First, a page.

When Netflix announced the upcoming debut of Passing, I was overjoyed. Passing reminds me of a special era in my life, my time as an undergraduate student at Spelman College and the intellectual awakening that I experienced while there.
I first encountered Nella Larsen's Passing in 1994 when I was a "freshwoman" at Spelman. In the fall of my first year, I foolishly registered to take my English course on Mondays, Wednesdays, and Fridays at 3:00 p.m. That time wasn't particularly problematic on Mondays and Wednesdays, but it was hellish on Fridays, when I'd much rather be on the yard. The view from our classroom was breathtaking and I yearned to be anywhere but there. Also, not only was my class at 3:00 p.m., but it was on the third floor of Giles Hall, one of Spelman's oldest academic buildings. Giles was a popular place and even though it had an elevator, taking the stairs was often quicker.
Those treks to the top of Giles Hall were worth it, because it It was there that I first met Nella Larsen, and her novels Quicksand and Passing. I was intrigued by the protagonists in both, but especially by Passing's Clare. Spelman's curriculum, particularly the required African Diaspora and the World courses had awakened something in me, and encountering Nella Larsen's life and work only added to my budding understanding of myself. Through my coursework, I learned how Larsen channeled her own struggles with her identity into her work. I'm pretty sure that her work as a librarian at NYPL's 135th Street branch was briefly mentioned but it was only later that I would learn about that aspect of her life.
Fast forward almost fifteen years, and while working at Fort Valley State University, I encountered another mysterious woman of mixed racial heritage: Adella Hunt Logan (1863-1915). Logan was the sister of Henry Alexander Hunt, the principal of the Fort Valley High and Industrial School, the precursor to Fort Valley State University. I worked in the library at Fort Valley from 2009-2013. Terrence D. Smith and Sally J. Zepeda's excellent chapter, "Adella Hunt Logan, 1863-1915 : educator, woman's suffrage leader, and confidant of Booker T. Washington," introduced me to her marvelous yet tragic life. Like in Passing, Logan died in 1915 following a mysterious fall from the top of a building. Nella Larsen and Adella Hunt Logan's lives briefly intersected when Logan was transported to Tuskegee Institute's hospital, where Larsen, who also had brief career as a nurse, was in charge of the ward where Logan laid. Logan's great-granddaughter, Adele Logan Alexander, imagines what that encounter night have been like in her excellent biography, Princess of the Hither Isles: A Black Suffragist's Story from the Jim Crow South (Yale University Press). While there are some similarities between Logan's life and Clare's, notably, although Logan was light enough to pass, it can be argued that she used her ambiguous racial identity strategically to advance the plight of Black women.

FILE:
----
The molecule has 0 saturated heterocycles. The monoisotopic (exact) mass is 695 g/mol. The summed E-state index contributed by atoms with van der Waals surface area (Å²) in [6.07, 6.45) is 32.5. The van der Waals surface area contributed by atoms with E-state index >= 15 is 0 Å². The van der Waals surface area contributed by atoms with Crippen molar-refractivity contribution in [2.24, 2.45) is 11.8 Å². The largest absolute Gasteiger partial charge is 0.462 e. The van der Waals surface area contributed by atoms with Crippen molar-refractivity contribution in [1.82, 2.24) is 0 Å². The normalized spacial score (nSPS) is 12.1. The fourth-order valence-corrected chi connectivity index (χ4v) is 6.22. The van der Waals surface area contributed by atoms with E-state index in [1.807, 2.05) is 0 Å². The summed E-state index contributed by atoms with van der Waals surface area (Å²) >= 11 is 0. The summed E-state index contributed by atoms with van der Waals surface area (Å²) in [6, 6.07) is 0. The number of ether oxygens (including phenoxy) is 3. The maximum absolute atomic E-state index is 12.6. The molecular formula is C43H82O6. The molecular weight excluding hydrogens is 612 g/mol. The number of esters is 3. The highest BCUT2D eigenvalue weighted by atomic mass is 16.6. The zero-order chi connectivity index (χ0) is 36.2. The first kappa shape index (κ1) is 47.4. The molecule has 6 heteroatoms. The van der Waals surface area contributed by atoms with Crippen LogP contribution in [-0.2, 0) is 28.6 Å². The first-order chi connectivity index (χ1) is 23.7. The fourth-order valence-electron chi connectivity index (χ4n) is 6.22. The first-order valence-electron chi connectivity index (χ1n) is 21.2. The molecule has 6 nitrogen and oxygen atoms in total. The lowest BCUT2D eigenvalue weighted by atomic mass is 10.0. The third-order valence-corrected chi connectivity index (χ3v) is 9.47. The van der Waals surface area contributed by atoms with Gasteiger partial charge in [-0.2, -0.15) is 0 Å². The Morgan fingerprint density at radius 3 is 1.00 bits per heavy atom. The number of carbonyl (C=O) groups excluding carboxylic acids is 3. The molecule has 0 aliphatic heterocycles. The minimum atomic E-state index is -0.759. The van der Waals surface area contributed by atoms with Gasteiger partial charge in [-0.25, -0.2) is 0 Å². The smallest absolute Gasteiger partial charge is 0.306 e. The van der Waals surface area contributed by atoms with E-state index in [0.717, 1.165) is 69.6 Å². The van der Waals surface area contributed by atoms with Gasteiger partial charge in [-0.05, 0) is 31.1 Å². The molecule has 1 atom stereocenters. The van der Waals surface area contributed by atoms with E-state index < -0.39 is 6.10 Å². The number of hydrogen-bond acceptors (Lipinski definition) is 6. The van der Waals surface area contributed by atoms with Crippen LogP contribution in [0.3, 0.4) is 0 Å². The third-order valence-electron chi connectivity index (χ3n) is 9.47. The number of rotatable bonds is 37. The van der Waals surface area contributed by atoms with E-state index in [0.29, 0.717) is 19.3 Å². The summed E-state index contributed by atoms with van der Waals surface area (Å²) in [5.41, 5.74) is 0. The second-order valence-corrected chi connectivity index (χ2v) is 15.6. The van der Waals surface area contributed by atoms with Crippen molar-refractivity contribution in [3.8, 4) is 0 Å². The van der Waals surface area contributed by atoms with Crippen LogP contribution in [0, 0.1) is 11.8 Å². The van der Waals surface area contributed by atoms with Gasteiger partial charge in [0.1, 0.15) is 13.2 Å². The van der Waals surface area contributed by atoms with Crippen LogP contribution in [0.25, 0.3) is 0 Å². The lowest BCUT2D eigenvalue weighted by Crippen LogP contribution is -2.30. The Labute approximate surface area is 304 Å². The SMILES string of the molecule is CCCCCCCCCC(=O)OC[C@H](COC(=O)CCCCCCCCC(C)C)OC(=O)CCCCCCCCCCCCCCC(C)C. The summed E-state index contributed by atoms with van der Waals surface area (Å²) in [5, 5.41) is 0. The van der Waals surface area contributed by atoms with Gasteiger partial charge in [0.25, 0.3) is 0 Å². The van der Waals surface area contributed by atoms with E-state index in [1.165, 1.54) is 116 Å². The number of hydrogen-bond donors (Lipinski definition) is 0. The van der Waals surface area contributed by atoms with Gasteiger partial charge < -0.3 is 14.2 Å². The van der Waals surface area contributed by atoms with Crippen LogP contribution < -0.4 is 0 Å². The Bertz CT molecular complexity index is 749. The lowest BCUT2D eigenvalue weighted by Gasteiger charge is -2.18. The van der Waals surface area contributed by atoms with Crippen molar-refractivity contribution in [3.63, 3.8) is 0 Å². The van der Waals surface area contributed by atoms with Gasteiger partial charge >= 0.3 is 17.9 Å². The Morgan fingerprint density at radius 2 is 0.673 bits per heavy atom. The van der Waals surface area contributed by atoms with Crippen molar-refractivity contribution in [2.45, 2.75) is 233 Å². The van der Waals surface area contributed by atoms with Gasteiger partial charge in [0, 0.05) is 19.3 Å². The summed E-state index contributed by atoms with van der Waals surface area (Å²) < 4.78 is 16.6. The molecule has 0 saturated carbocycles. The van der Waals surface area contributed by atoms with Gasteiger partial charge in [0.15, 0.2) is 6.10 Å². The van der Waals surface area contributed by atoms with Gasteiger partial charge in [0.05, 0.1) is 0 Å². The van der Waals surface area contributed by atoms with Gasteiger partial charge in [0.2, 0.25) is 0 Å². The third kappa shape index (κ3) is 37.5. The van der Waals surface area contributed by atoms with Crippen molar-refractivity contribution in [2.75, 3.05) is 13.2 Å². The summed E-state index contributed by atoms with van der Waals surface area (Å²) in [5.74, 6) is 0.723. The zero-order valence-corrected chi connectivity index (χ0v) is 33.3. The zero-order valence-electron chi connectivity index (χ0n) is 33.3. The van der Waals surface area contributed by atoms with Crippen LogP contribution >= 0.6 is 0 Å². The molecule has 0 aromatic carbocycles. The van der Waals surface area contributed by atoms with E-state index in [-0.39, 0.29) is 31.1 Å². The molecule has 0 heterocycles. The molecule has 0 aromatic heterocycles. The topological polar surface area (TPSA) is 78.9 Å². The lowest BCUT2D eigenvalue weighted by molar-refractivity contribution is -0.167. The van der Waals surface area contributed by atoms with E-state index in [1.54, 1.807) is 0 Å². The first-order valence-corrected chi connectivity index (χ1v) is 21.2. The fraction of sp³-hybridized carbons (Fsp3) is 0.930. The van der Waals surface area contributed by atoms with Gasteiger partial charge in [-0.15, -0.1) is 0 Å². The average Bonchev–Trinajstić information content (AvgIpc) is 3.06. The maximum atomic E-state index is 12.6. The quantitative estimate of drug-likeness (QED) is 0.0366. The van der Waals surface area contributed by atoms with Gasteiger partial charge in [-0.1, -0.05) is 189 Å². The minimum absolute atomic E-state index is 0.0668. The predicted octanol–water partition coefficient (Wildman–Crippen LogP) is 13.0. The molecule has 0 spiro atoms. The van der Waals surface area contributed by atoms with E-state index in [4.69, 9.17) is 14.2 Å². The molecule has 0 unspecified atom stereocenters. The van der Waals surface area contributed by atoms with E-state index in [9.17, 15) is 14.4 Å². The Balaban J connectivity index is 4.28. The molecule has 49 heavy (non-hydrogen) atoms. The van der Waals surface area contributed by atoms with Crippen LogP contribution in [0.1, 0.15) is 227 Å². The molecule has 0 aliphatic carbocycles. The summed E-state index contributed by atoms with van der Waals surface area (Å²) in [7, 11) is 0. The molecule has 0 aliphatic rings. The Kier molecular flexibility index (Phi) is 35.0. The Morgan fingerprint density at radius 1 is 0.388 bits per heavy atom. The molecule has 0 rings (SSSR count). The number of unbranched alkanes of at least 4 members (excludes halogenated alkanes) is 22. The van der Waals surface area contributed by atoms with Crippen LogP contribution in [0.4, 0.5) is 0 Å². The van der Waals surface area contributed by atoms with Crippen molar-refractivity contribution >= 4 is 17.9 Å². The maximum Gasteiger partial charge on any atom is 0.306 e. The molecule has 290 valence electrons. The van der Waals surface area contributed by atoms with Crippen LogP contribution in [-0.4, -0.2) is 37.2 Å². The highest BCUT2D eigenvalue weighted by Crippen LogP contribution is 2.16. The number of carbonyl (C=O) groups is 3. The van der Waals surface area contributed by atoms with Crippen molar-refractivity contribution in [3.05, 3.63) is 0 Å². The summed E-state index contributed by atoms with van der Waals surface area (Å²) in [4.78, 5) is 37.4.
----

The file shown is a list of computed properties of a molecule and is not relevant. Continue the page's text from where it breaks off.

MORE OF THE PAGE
Born in 1863 near Sparta, Hancock County, Georgia, Adella Hunt was the product of the union of parents of different races. Her father was a white planter and veteran of the Civil War. Her mother, Susan Hunt, was also a woman of mixed-race heritage; Susan's father Nathan Sayre, was a prominent judge in the county and her mother, "Cherokee" Mariah Lily, was a woman of white, Native American, and Black heritage. Henry and Susan Hunt raised their mixed-race children in relative peace on the Hunt familiy's land. Adella and her siblings attended school and she eventually enrolled in the normal education program at Atlanta University. After teaching for a few years in South Georgia, she was recruited to the recently-formed Tuskegee Institute in 1883, where she taught and served as the school's first librarian.
Logan is best known for her work as a champion of the vote for Black women. She rubbed shoulders with a virtual who's who of her day: Susan B. Anthony, George Washington Carver, Mary Church Terrell, Booker T. Washington, and W.E.B. DuBois were her contemporaries. Her brief but impactful work in the area of librarianship has not be explored. I was honored to share more about this aspect of her life in my forthcoming chapter, "A Hidden Figure: Adella Hunt Logan, Tuskegee Institute's First Librarian" which appears in The Black Librarian in America: Reflections, Resistance, and Reawakening.
Since I was first introduced to her back in 2009, I've often reflected on the ways that our lives intersected. My own family is mixed-race and originates from Sparta, Georgia. Logan and I bought graduated from Atlanta University. Perhaps more importantly, like her, I strive to make the work that I do meaningful to my larger community.
The Black Librarian in America: Reflections, Resistance, and Reawakening is scheduled for release in February 2022. You can pre-order a copy today. In the meantime, you can learn more about Nella Larsen's career as a librarian from the following resources:
Roffman, K. (2007). Nella Larsen, Librarian at 135th Street. MFS Modern Fiction Studies, 53(4), 752-787.
Roffman, K. S. (2004). Museums, libraries, and the woman writer: Edith Wharton, Marianne MMoore, and Nella Larsen (Order No. 3125295). Available from ProQuest Dissertations & Theses A&I; ProQuest Dissertations & Theses Global; ProQuest One Literature. (305113526).
Roffman, Karin. From the Modernist Annex : American Women Writers in Museums and Libraries, University of Alabama Press, 2010.
To learn more about Adella Hunt Logan fascinating life, check out the following resources.
Smith, T.D. & Zepeda, S.J. (2009). “Adella Hunt Logan: Educator, woman’s suffrage leader, and confidant of Booker T. Washington.” In The Varieties of Women’s Experiences: Portraits of Southern Women in the Post-Civil War Century. Edited by L.E. Rivers and C.E. Brown, Jr. (pp. 151-170). University Press of Florida.